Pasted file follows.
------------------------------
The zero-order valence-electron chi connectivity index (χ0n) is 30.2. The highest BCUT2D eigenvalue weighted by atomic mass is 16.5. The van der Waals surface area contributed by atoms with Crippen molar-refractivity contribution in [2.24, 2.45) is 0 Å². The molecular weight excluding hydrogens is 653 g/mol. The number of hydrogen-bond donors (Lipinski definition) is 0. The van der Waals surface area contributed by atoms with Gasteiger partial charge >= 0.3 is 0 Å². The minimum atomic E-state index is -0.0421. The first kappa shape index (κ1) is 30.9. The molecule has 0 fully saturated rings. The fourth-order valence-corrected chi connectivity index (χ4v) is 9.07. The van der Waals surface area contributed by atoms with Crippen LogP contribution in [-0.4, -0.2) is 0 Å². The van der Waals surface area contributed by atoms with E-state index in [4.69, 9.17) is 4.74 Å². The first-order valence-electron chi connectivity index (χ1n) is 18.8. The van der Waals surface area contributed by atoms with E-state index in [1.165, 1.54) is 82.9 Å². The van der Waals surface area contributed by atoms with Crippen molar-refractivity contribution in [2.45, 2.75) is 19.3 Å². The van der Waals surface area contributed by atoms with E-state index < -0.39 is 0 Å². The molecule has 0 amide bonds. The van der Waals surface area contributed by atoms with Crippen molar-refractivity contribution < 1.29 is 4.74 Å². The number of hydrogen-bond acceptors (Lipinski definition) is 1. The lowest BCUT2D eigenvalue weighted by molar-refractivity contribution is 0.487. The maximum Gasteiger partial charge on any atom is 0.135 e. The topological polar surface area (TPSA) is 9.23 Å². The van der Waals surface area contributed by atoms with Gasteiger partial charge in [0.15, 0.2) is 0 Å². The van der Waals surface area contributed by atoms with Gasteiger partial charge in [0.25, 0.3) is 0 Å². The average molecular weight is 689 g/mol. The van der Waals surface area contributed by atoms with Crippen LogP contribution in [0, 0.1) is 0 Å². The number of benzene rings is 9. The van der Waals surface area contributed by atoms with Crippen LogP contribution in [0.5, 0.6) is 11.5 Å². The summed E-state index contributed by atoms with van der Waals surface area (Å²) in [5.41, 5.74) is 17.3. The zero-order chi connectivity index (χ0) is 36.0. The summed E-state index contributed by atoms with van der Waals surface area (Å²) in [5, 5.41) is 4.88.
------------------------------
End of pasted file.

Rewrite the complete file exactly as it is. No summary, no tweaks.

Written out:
The zero-order valence-electron chi connectivity index (χ0n) is 30.2. The highest BCUT2D eigenvalue weighted by atomic mass is 16.5. The van der Waals surface area contributed by atoms with Crippen molar-refractivity contribution in [2.24, 2.45) is 0 Å². The molecular weight excluding hydrogens is 653 g/mol. The number of hydrogen-bond donors (Lipinski definition) is 0. The van der Waals surface area contributed by atoms with Gasteiger partial charge >= 0.3 is 0 Å². The minimum atomic E-state index is -0.0421. The first kappa shape index (κ1) is 30.9. The molecule has 0 fully saturated rings. The fourth-order valence-corrected chi connectivity index (χ4v) is 9.07. The van der Waals surface area contributed by atoms with Crippen LogP contribution in [-0.4, -0.2) is 0 Å². The van der Waals surface area contributed by atoms with E-state index in [4.69, 9.17) is 4.74 Å². The first-order valence-electron chi connectivity index (χ1n) is 18.8. The van der Waals surface area contributed by atoms with E-state index in [1.165, 1.54) is 82.9 Å². The van der Waals surface area contributed by atoms with Crippen molar-refractivity contribution in [2.45, 2.75) is 19.3 Å². The van der Waals surface area contributed by atoms with E-state index < -0.39 is 0 Å². The molecule has 0 amide bonds. The van der Waals surface area contributed by atoms with Crippen molar-refractivity contribution < 1.29 is 4.74 Å². The number of hydrogen-bond acceptors (Lipinski definition) is 1. The lowest BCUT2D eigenvalue weighted by molar-refractivity contribution is 0.487. The maximum Gasteiger partial charge on any atom is 0.135 e. The topological polar surface area (TPSA) is 9.23 Å². The van der Waals surface area contributed by atoms with Gasteiger partial charge in [0.15, 0.2) is 0 Å². The van der Waals surface area contributed by atoms with Gasteiger partial charge in [0.25, 0.3) is 0 Å². The average molecular weight is 689 g/mol. The van der Waals surface area contributed by atoms with Crippen LogP contribution in [0, 0.1) is 0 Å². The number of benzene rings is 9. The van der Waals surface area contributed by atoms with Crippen LogP contribution in [0.5, 0.6) is 11.5 Å². The summed E-state index contributed by atoms with van der Waals surface area (Å²) in [5.41, 5.74) is 17.3. The zero-order chi connectivity index (χ0) is 36.0. The summed E-state index contributed by atoms with van der Waals surface area (Å²) in [5, 5.41) is 4.88.